Less extreme than that example are people that are quick to pass life judgements on the basis of taste. As promotion for The Simpsons movie, a handful of 7-11 stores across the country were converted into Kwik-E-Marts and I was delighted that there were two in LA so I could visit one. While the promotion was in progress, a conversation among friends ensued and I mentioned that I had visited one and that we had lined up for about 15 minutes to get in. My friend then said "Gosh, don't people have anything better to do? I mean, get a life!" He said it as though he were referring to people that weren't part of the conversation, even though I had just stated I was there, hence the knowledge of the line length. Furthermore, how is me or anyone else partaking in, what us Simpsons dorks deemed, a historical event any indication of what the rest of our lives are like? I suppose I found this particularly odd since this is a person who painstakingly blings his cell phone, something I do not begrudge them doing, but is by no means be a good use of time in my world. When broken down, it will often show that the Life Nazi themselves have no business assessing and grading the lives of others. As someone extremely critical of most elements of music, film and pop culture, I still do not deem people who follow things I don't like as requiring a life. I do deem them as requiring better taste though. Perhaps if there were as snappy a phrase to suggest someone improve their taste, I might be almost as offensive as the people I vent about now!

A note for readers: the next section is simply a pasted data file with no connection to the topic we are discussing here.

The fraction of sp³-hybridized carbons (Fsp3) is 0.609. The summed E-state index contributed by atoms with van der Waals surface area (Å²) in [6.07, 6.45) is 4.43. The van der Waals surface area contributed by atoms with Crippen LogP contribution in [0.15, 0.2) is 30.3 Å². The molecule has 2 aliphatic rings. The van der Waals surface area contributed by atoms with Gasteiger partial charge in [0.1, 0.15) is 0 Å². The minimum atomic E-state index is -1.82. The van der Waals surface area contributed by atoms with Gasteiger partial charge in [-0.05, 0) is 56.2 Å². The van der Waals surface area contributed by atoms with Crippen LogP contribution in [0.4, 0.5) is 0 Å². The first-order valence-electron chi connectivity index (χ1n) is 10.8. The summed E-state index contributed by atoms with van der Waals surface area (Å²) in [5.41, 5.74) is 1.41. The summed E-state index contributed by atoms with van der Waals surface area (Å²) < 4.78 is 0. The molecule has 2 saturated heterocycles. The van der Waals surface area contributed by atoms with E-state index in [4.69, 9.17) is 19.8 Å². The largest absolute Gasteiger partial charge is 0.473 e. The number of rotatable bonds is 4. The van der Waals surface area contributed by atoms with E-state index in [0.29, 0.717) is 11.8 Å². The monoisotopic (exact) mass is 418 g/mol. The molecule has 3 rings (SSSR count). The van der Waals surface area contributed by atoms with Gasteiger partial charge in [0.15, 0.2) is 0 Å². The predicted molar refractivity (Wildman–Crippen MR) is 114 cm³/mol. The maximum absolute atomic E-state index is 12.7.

This one is okay because the green mushroom is a 1UP in Super Mario Bros. You literally get a life, so in this case, it's good advice for successful game play.
Unless someone has full knowledge of how someone spends all of their free time, they have no business declaring, on the basis of one action which they find unsettling, that a person should make some serious adjustments to how they conduct themselves to meet the standards that befit them, and obtain a life. Even WITH full knowledge of how someone spends their time, they can go ahead, eye roll, think things are lame, but must remember that the life is of the er...liver (?) and cannot be decided by anyone else. I now eagerly await for someone to say it to me so I can challenge them about what they suggest I do instead.
I'm off to play FarmVille now. Got anything to say about that?
Oh shoot, maybe I missed the whole point...